(A sidebar at the outset: Reflecting on whiteness for today’s Lectionary Leanings is directly related to my U.S. context where the #BlackLivesMatter movement and the grief of too many hashtagged deaths demand that scripture not go untouched or unscathed by racialized violence. For our RevGals & Pals around the globe, current U.S. events may not resonate with the same intense energy … yet systemic racism is a global phenomenon that impacts all of our readings of scripture.)
This past weekend, Dr. Anthea Butler published a convicting article, “The Fire This Time,” which included these thoughts:
I’m done saving you, good white folks. You want Black people like me, who like you, to say the prophetic thing, and bail your a** out for not speaking up, for remaining quiet. … I’m not writing prophetic words to you anymore. You fix this sh*t. You figure it out. (“The Fire This Time” 7/10/2016)
(A sidebar on language: Yes, the article includes swearing. I’ve always taught my children that there’s a time & place for swearing — on the playground or as a part of name-calling are not appropriate places for curse words; a generations-long struggle for the basic recognition of humanity is absolutely a time for curse words. I encourage you to read the article even if swearing offends your eyes.)
It’s long past time for those of us who are white preachers to do the work of seeing the ways in which we bring whiteness to our reading of scripture. It’s long past time for us to stop relying on scholars and preachers of color to exegete whiteness for us or to save us by teaching us how to find liberation in biblical text.
Many white preachers took a deep breath and preached against racism this past Sunday, which was necessary, important, good work … but one sermon won’t redeem our consciences or extricate the systemic racism in which our white churches live & move & have their being. While I have doubts about white preachers’ ability to be prophetic, if there is a prophetic thing to be done at this moment, it is not to allow ourselves to count one sermon as “speaking up” but to continue preaching on racism and to add “teaching congregants to unveil their white hermeneutic” to our pastoral work, so that white Christians’ support of anti-racism does more than take aim at other white people but actually wrestles with the whiteness within.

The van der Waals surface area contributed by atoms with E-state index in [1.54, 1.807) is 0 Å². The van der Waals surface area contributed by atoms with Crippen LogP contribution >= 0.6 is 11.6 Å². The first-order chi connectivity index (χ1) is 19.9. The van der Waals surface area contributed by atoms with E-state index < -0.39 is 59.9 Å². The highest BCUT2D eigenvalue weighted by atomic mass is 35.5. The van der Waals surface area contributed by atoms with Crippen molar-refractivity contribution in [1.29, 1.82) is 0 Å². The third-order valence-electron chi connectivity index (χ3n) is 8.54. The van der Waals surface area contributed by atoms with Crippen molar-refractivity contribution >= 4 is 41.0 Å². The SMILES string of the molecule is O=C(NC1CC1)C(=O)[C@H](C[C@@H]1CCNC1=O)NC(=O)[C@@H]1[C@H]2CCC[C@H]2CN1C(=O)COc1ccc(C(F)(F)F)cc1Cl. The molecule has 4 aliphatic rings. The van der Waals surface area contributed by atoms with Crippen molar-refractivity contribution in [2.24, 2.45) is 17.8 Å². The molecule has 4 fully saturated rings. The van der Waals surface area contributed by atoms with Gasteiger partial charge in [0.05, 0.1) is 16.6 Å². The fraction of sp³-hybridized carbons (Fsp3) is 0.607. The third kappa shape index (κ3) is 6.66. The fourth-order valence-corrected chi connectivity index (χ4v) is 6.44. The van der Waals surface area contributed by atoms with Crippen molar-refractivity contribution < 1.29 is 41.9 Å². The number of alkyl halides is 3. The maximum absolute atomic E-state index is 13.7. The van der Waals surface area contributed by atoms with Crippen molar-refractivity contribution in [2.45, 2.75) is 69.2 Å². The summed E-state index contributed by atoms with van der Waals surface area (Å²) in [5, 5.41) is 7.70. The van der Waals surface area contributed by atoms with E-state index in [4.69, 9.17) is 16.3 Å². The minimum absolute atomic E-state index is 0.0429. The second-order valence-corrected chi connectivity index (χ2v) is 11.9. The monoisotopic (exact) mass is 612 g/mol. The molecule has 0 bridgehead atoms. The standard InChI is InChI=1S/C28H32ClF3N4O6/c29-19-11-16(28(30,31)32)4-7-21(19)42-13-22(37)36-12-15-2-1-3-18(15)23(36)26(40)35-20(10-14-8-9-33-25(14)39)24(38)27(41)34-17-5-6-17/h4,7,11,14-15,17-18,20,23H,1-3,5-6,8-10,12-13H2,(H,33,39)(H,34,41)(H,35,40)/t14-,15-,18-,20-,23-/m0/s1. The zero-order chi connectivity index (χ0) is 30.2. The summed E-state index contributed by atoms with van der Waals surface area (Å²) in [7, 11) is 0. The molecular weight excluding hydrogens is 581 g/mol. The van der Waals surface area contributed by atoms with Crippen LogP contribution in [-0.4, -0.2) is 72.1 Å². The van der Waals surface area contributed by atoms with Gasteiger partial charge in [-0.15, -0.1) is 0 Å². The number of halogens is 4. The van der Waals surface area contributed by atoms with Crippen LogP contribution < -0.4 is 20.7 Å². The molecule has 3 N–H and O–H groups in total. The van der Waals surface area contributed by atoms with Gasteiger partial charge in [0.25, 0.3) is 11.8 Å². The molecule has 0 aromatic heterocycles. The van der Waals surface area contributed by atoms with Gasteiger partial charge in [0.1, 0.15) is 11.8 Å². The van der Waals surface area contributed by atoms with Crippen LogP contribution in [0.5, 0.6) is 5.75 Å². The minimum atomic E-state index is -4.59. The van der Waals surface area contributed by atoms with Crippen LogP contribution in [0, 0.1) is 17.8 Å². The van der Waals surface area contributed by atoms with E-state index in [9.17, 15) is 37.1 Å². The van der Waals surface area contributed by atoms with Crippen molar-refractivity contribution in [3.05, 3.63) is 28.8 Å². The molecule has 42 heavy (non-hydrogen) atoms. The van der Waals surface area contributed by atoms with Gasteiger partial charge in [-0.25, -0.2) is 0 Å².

This coming Sunday’s Revised Common Lectionary texts hold the potent opportunity to lay bare many systems and attitudes of whiteness, if we dare:
- I can’t even get beyond Amos 8:1, “This is what the Lord GOD showed me — a basket of summer fruit,” without hearing the gruesome verses of Strange Fruit (sung here by Jill Scott). We must be clear. This is the harvest of whiteness: fruit plucked, lives cut short, hanging from swing sets, rotting in the streets. Heaven forbid we white preachers make racism palatable for the white folks in our pews. Heaven forbid it.
- The full RCL selection from Amos is 8:1-12 and declares the end of a season: By God’s good judgment, let it be the end of the season of white racism, white violence, white fragility, white supremacy, white lies. Let it be the end of white capitalism that buys & sells on the backs of others “from north to east.” Let it be the end of exclusionary feasts acted out at Christ’s table. Let the white Church lament and wander until penance is served.
- There are memes and hashtags and protest signs admonishing whites to understand our silence as complicity. If indeed we are complicit in racialized violence, then we cannot hide from the charge leveled in Psalm 52:3: “You love evil more than good and lying more than speaking truth.” Systemically speaking (and individually speaking more than we prefer to admit) whiteness loves complicity over justice. Whiteness loves character assassination of victims over accountability for perpetrators. Whiteness loves “All Lives Matter” over “Black Lives Matter.” Let God break down forever our evil lies.
- Martha of Luke 10:38-42 embodies the distractions of well-meaning whiteness: “Black lives matter but all lives matter, and I can save them all if you’ll just let me manage my ‘to do’ list and stop demanding that I focus only on Black lives. There are hungry lives and refugee lives and Pokemon lives and poor little wide-eyed African children lives, and Black lives matter should stop hogging the microphone.” Please hear my heavy sarcasm. As a white American with a German Protestant heritage, Martha is my chosen saint for standing on the pedestal of a strong work ethic, but her distracted determination that all things must matter all at the same time is problematic to her ability to learn an essential thing that matters at this particular moment; problematic to her ability to sit in solidarity with Mary and Jesus; problematic to her ability to let someone else say what is needed and how to go about doing it.
The work of examining whiteness is not easy, but for too long our Christian faith has been (and continues to be) the handmaiden of whiteness in the world, giving a righteous confidence to colonialism and mission work alike, showing up in burning crosses as well as white Jesus-imaging Bibles, defending itself against Tanisha since the days of Hagar. Too long. Far too damned long.
Rachel G. Hackenberg is a United Church of Christ (US) minister, soccer mom, blogger, and author. Her book Sacred Pause plays with words to refresh our relationship with The Word.
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